The game won’t get there with another golden era. It will get there with a golden player.

    Love's hip surgery a success; eyes Florida swing return

    By Rex HoggardNovember 22, 2017, 3:31 pm

    Within hours of having hip replacement surgery on Tuesday Davis Love III was back doing what he does best – keeping busy.

    “I’ve been up and walking, cheated in the night and stood up by the bed, but I’m cruising around my room,” he laughed early Wednesday from Andrews Sports Medicine and Orthopedic Center in Birmingham, Ala., where he underwent surgery to replace his left hip. “[Dr. James Flanagan, who performed the surgery] wants me up. They don’t want me sitting for more than an hour.”

    Love, 53, planned to begin more intensive therapy and rehabilitation on Wednesday and is scheduled to be released from the hospital later this afternoon.

    According to Love’s doctors, there were no complications during the surgery and his recovery time is estimated around three to four months.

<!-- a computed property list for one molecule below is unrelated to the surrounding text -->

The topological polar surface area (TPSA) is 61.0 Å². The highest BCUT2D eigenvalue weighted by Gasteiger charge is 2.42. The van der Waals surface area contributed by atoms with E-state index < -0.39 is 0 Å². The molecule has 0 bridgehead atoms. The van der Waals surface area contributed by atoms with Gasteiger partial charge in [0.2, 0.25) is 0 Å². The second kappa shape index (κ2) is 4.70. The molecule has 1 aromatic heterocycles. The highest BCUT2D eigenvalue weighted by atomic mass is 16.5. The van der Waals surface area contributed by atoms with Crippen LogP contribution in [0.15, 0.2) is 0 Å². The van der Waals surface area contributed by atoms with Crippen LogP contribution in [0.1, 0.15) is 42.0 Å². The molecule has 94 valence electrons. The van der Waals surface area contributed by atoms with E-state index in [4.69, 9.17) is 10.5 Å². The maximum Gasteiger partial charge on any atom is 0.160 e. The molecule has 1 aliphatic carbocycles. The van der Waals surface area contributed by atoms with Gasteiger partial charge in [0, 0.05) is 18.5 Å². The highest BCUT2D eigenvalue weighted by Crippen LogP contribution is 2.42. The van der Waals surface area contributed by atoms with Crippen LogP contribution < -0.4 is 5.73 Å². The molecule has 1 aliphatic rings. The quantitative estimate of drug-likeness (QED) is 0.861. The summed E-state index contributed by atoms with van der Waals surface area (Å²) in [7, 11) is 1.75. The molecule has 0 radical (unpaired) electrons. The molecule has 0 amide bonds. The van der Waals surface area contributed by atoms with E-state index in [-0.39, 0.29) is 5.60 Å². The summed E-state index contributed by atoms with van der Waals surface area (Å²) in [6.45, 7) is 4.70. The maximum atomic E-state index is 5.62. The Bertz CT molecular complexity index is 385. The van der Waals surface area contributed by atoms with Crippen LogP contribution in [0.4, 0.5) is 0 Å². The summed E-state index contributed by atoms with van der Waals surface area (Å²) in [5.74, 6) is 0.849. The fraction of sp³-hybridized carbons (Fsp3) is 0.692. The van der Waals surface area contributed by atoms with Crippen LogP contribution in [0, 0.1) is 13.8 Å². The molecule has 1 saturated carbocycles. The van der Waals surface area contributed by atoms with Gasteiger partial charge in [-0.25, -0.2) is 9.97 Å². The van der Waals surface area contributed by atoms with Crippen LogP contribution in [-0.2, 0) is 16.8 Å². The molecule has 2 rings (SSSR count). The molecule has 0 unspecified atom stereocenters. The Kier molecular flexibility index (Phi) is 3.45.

Love, who was initially hesitant to have the surgery, said he can start putting almost immediately and should be able to start hitting wedges in a few weeks.

    Dr. Tom Boers – a physical therapist at the Hughston Orthopedic Clinic in Columbus, Ga., who has treated Fred Couples, Phil Mickelson, Greg Norman and Brad Faxon – will oversee Love’s recovery and ultimately decide when he’s ready to resume normal golf activity.

    “He understands motion and gait and swing speeds that people really don’t understand. He’s had all of us in there studying us,” Love said. “So we’ll see him in a couple of weeks and slowly get into the swing part of it.”

    Although Love said he plans to temper his expectations for this most recent recovery, his goal is to be ready to play by the Florida swing next March.